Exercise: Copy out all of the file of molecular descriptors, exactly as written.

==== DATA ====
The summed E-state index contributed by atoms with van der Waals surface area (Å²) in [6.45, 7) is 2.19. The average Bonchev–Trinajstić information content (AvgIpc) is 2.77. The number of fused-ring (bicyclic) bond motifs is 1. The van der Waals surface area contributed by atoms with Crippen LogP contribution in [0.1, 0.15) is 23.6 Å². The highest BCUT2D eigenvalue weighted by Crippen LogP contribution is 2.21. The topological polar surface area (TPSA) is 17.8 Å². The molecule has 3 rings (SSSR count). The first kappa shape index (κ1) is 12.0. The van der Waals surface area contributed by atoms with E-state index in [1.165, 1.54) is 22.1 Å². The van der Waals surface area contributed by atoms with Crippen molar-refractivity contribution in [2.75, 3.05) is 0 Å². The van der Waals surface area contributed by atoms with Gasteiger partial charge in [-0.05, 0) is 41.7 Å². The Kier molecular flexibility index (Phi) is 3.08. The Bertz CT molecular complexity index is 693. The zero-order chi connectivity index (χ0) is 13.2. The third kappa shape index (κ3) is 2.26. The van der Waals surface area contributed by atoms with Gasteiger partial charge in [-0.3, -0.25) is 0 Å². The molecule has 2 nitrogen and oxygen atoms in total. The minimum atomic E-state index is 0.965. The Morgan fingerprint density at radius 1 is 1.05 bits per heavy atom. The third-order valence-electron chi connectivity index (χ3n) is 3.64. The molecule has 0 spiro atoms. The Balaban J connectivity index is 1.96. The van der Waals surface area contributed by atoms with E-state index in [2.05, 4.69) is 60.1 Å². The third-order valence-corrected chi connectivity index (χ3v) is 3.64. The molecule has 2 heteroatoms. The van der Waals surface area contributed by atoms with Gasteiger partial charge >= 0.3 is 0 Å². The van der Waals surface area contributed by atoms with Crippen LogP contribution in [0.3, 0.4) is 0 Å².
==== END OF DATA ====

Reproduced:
The summed E-state index contributed by atoms with van der Waals surface area (Å²) in [6.45, 7) is 2.19. The average Bonchev–Trinajstić information content (AvgIpc) is 2.77. The number of fused-ring (bicyclic) bond motifs is 1. The van der Waals surface area contributed by atoms with Crippen LogP contribution in [0.1, 0.15) is 23.6 Å². The highest BCUT2D eigenvalue weighted by Crippen LogP contribution is 2.21. The topological polar surface area (TPSA) is 17.8 Å². The molecule has 3 rings (SSSR count). The first kappa shape index (κ1) is 12.0. The van der Waals surface area contributed by atoms with E-state index in [1.165, 1.54) is 22.1 Å². The van der Waals surface area contributed by atoms with Crippen molar-refractivity contribution in [2.75, 3.05) is 0 Å². The van der Waals surface area contributed by atoms with Gasteiger partial charge in [-0.05, 0) is 41.7 Å². The Kier molecular flexibility index (Phi) is 3.08. The Bertz CT molecular complexity index is 693. The zero-order chi connectivity index (χ0) is 13.2. The third kappa shape index (κ3) is 2.26. The van der Waals surface area contributed by atoms with Gasteiger partial charge in [-0.3, -0.25) is 0 Å². The molecule has 2 nitrogen and oxygen atoms in total. The minimum atomic E-state index is 0.965. The Morgan fingerprint density at radius 1 is 1.05 bits per heavy atom. The third-order valence-electron chi connectivity index (χ3n) is 3.64. The molecule has 0 spiro atoms. The Balaban J connectivity index is 1.96. The van der Waals surface area contributed by atoms with E-state index in [2.05, 4.69) is 60.1 Å². The third-order valence-corrected chi connectivity index (χ3v) is 3.64. The molecule has 2 heteroatoms. The van der Waals surface area contributed by atoms with Gasteiger partial charge >= 0.3 is 0 Å². The van der Waals surface area contributed by atoms with Crippen LogP contribution in [0.3, 0.4) is 0 Å².